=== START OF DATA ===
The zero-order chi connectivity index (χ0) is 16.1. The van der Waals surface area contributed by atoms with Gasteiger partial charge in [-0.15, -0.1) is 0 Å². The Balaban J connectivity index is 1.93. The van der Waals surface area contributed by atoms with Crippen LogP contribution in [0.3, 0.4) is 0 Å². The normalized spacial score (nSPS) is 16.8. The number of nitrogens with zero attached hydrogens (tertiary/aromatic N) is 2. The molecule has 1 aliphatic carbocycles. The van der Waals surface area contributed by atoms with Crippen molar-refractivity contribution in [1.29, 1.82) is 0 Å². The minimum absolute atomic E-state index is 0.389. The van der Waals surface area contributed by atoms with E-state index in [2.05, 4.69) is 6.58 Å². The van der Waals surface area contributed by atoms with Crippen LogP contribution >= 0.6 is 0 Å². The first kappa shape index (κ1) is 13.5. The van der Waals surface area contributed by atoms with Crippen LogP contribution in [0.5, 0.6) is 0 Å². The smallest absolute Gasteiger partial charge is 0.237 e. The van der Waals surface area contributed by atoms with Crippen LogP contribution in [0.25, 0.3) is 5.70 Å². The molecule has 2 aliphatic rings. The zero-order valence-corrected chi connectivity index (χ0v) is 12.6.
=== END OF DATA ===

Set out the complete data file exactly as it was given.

The zero-order chi connectivity index (χ0) is 16.1. The van der Waals surface area contributed by atoms with Gasteiger partial charge in [-0.15, -0.1) is 0 Å². The Balaban J connectivity index is 1.93. The van der Waals surface area contributed by atoms with Crippen LogP contribution in [0.3, 0.4) is 0 Å². The normalized spacial score (nSPS) is 16.8. The number of nitrogens with zero attached hydrogens (tertiary/aromatic N) is 2. The molecule has 1 aliphatic carbocycles. The van der Waals surface area contributed by atoms with Crippen molar-refractivity contribution in [1.29, 1.82) is 0 Å². The minimum absolute atomic E-state index is 0.389. The van der Waals surface area contributed by atoms with E-state index in [2.05, 4.69) is 6.58 Å². The van der Waals surface area contributed by atoms with Crippen LogP contribution >= 0.6 is 0 Å². The first kappa shape index (κ1) is 13.5. The van der Waals surface area contributed by atoms with Crippen LogP contribution in [0.5, 0.6) is 0 Å². The smallest absolute Gasteiger partial charge is 0.237 e. The van der Waals surface area contributed by atoms with Crippen LogP contribution in [0.25, 0.3) is 5.70 Å². The molecule has 2 aliphatic rings. The zero-order valence-corrected chi connectivity index (χ0v) is 12.6.